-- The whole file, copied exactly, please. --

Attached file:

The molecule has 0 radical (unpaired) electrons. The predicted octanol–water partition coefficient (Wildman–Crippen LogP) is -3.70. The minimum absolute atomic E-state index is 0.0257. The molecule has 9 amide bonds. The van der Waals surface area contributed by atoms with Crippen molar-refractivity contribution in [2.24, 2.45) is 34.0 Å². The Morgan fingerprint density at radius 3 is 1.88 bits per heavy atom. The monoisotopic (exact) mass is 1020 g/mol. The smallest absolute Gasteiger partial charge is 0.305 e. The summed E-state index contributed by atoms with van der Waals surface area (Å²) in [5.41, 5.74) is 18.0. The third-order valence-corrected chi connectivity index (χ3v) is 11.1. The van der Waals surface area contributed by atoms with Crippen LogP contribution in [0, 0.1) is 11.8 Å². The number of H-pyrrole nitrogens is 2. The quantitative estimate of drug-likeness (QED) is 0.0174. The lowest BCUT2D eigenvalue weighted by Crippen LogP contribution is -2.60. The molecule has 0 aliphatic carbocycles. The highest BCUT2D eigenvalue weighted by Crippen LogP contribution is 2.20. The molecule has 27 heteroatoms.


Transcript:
The molecule has 0 radical (unpaired) electrons. The predicted octanol–water partition coefficient (Wildman–Crippen LogP) is -3.70. The minimum absolute atomic E-state index is 0.0257. The molecule has 9 amide bonds. The van der Waals surface area contributed by atoms with Crippen molar-refractivity contribution in [2.24, 2.45) is 34.0 Å². The Morgan fingerprint density at radius 3 is 1.88 bits per heavy atom. The monoisotopic (exact) mass is 1020 g/mol. The smallest absolute Gasteiger partial charge is 0.305 e. The summed E-state index contributed by atoms with van der Waals surface area (Å²) in [5.41, 5.74) is 18.0. The third-order valence-corrected chi connectivity index (χ3v) is 11.1. The van der Waals surface area contributed by atoms with Crippen LogP contribution in [0, 0.1) is 11.8 Å². The number of H-pyrrole nitrogens is 2. The quantitative estimate of drug-likeness (QED) is 0.0174. The lowest BCUT2D eigenvalue weighted by Crippen LogP contribution is -2.60. The molecule has 0 aliphatic carbocycles. The highest BCUT2D eigenvalue weighted by Crippen LogP contribution is 2.20. The molecule has 27 heteroatoms.